"I am a fat girl. I'm also a hot girl, a clever girl, a sweet girl, an evil girl, and many other things." Thus begins Kitty Stryker's chapter, "Fat Sex Works," in Hot & Heavy: Fierce Fat Girls on Life, Love and Fashion. In fact, Kitty and I will be reading from Hot & Heavy at TONIGHT's very special and very sexy event at Good Vibrations, 1620 Polk Street from 6:30-7:30pm. Kitty is a sex worker rights activist, writer and social media guru. I asked Kitty to share some of her wisdom and experience with the blogosphere.
Have activism and writing always gone together for you?
Absolutely. I think my first experience with this was when we had to write an essay for D.A.R.E. (Drug Abuse Resistance Education) on how we would tackle marijuana as a drug issue and I wrote a five page tirade on how I felt we needed to shift the focus away from a few people smoking it and onto the various ways we could use the fibers to replace cotton and paper as a more sustainable option. I ended up winning the contest, which made me realize that a well-written essay had the power to shift the discussion from black and white into the complicated intersections between, which is where many things exist. As I've grown older, I've learned that the world between the binary is valuable, but to also honor the voices that are on either extreme as valid, too- it's a struggle to embrace these intersections within my writing, and one I do sloppily a lot, but it's a challenge I continually strive towards.
What role does fatness play in your work/your life/your relationships?
I'm aware of it every day. Most days, I embrace it, I strut with it, I work it. On those days, my confidence bubbles over, I want to hug everyone, I kiss my lover naked with the covers off and want to lounge around all day without ever dressing, just basking in my body. But some days, my fishnet crotch rips, or I can't get any clothes at the store that fit right, or my breasts keep popping out of my bra in an awkward fashion, and I resent it, I resent living in a culture where my fat is considered a sign of my sloppiness, a sign of sin. Those days my lover has to hold my hand a little more, I throw myself into my work a little harder to prove my worth, I dress a little more high femme as if to prove to the universe I *can* be fat and femme and fucking sexy and they can all go to hell if they don't agree. It's a constant struggle to maintain high self esteem when everything around you tries to tell you that your fat is something wrong with you. It's something I don't necessarily notice day to day, but if I stop and consider it, it affects me and how I move through the world with every step I take.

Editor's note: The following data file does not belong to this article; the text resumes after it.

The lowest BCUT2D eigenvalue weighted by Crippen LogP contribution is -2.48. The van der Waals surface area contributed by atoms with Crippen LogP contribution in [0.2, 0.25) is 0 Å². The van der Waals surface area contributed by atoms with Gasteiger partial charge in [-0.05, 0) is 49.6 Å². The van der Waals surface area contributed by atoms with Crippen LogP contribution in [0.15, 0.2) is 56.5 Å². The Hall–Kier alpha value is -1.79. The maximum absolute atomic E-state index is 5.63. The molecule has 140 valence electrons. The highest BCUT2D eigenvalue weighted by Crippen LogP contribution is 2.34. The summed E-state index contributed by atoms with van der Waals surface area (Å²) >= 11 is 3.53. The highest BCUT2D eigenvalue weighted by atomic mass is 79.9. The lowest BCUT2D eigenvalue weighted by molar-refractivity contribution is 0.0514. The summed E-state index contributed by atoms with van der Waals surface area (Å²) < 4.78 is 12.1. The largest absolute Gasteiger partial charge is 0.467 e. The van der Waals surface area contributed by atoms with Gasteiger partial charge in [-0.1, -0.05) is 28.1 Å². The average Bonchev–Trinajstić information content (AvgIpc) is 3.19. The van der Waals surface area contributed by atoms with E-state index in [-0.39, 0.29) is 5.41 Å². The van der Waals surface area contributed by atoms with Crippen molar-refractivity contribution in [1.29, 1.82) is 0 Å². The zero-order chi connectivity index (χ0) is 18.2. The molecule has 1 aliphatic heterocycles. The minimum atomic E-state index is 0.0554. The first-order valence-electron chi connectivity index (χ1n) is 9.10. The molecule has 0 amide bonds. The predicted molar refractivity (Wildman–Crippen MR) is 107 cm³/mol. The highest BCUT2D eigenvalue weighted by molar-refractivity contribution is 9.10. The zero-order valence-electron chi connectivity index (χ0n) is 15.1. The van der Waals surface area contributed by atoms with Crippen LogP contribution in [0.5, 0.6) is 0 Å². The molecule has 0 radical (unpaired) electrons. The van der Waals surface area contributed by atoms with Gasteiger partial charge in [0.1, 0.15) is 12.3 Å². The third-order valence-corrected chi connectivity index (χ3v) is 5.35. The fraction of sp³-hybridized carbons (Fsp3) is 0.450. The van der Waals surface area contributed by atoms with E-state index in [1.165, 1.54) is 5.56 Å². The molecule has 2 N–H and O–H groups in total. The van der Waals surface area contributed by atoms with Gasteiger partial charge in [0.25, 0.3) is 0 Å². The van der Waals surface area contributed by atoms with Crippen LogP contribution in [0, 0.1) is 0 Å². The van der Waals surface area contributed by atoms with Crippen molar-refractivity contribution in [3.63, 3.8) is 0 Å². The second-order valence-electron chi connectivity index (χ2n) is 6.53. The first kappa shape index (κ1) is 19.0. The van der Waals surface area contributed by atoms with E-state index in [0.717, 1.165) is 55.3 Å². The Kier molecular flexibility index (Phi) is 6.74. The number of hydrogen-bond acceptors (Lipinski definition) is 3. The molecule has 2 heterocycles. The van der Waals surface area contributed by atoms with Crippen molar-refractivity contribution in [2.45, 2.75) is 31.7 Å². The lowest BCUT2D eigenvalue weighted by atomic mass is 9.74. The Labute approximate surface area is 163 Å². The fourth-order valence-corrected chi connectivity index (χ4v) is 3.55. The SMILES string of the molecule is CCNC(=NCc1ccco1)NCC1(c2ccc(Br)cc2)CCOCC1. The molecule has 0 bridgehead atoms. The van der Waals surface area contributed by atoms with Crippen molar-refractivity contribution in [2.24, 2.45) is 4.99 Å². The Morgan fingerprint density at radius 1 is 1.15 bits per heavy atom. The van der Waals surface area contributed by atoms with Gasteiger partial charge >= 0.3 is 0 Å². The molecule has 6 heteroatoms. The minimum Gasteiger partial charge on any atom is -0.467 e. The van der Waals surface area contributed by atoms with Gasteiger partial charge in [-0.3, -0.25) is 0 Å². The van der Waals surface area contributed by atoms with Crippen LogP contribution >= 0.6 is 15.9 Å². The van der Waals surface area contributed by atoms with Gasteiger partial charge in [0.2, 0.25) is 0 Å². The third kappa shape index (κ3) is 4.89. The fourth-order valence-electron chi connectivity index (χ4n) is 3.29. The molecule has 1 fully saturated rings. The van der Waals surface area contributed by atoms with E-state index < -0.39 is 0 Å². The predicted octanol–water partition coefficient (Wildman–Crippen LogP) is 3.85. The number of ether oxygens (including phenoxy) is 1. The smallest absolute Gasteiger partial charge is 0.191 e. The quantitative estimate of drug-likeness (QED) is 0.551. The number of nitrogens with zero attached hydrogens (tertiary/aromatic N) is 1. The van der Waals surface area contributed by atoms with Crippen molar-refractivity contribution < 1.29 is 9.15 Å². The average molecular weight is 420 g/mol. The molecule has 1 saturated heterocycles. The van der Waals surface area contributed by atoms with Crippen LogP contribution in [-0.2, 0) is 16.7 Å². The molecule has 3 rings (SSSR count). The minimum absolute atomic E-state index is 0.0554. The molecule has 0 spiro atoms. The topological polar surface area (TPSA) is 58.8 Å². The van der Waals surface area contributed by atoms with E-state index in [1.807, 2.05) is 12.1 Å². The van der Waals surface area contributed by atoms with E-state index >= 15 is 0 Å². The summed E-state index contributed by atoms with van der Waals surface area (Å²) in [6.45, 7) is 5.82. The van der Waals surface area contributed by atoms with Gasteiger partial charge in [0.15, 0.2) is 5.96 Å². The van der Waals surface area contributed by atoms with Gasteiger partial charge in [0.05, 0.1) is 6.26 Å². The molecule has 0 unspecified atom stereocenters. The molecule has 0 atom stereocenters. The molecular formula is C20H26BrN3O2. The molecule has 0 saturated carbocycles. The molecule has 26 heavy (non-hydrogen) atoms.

Favorite parts of your work?
Currently my work is primarily social media marketing with some sex work. I think what's really rewarding for me is that I've been able to be defiant and unapologetic about my sex worker history in my tech job while also be really good at what I do- it's not relevant, and I shouldn't be gawked at nor reviled for it, and it's rewarding not to be. I've been able to move out of sex work almost entirely unless I want to dip back into it for fun, and into a job I'm both successful at and really enjoy using the skills I picked up by marketing myself as a sex worker. That's kind of awesome. I'm very aware, though, that I have a lot of privilege that helps with that- no arrest record, being white, a middle class family, being cisgendered. These things protect me a lot from judgment, and while I'm out and proud, I try to make sure that I also quantify that with the fact that I *can afford to be*.
What words of wisdom do you have for young fat queer writers?
The best thing I ever found for myself, personally, was to channel my rage and despair into writing political pieces through blogging and articles. Through that, I found an outlet, I found community, and I found a purpose. Eventually, I even found paying jobs, so- people will say your anger is something to calm down, but use it as fuel and set some fires. Be a phoenix.
Find out more about Kitty at her website www.KittyStryker.com and come out to Good Vibrations at 1620 Polk Street tonight from 6:30-7:30 to bask in some of Kitty's brilliance in person.
Virgie Tovar, MA is one of the nation's leading experts and lecturers on fat discrimination and body image. She is the founder of Babecamp (a 4 week online course focused on helping people break up with diet culture) and the editor of Hot & Heavy: Fierce Fat Girls on Life, Love and Fashion (Seal Press, 2012). She writes about the intersections of size, identity, sexuality and politics. See more updates on Facebook.